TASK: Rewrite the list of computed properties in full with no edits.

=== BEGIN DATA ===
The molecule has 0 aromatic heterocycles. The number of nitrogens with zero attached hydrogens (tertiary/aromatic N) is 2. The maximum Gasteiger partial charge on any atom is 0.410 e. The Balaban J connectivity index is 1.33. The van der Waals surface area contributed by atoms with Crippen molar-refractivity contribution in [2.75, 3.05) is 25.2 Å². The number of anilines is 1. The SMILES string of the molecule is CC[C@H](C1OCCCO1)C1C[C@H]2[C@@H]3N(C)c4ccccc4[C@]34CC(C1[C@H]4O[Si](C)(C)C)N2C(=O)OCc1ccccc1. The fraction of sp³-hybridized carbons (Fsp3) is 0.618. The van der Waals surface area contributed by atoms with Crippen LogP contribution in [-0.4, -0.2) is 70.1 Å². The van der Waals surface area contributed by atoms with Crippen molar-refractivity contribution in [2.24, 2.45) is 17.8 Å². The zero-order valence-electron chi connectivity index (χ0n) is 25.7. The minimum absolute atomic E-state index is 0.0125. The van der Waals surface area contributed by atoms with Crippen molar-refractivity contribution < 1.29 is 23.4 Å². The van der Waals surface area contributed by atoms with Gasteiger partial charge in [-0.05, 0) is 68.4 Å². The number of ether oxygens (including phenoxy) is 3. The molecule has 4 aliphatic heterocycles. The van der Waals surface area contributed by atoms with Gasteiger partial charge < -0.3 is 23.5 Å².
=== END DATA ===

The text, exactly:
The molecule has 0 aromatic heterocycles. The number of nitrogens with zero attached hydrogens (tertiary/aromatic N) is 2. The maximum Gasteiger partial charge on any atom is 0.410 e. The Balaban J connectivity index is 1.33. The van der Waals surface area contributed by atoms with Crippen molar-refractivity contribution in [2.75, 3.05) is 25.2 Å². The number of anilines is 1. The SMILES string of the molecule is CC[C@H](C1OCCCO1)C1C[C@H]2[C@@H]3N(C)c4ccccc4[C@]34CC(C1[C@H]4O[Si](C)(C)C)N2C(=O)OCc1ccccc1. The fraction of sp³-hybridized carbons (Fsp3) is 0.618. The van der Waals surface area contributed by atoms with Crippen LogP contribution in [-0.4, -0.2) is 70.1 Å². The van der Waals surface area contributed by atoms with Crippen molar-refractivity contribution in [2.24, 2.45) is 17.8 Å². The zero-order valence-electron chi connectivity index (χ0n) is 25.7. The minimum absolute atomic E-state index is 0.0125. The van der Waals surface area contributed by atoms with Crippen molar-refractivity contribution < 1.29 is 23.4 Å². The van der Waals surface area contributed by atoms with Gasteiger partial charge in [-0.05, 0) is 68.4 Å². The number of ether oxygens (including phenoxy) is 3. The molecule has 4 aliphatic heterocycles. The van der Waals surface area contributed by atoms with Gasteiger partial charge < -0.3 is 23.5 Å².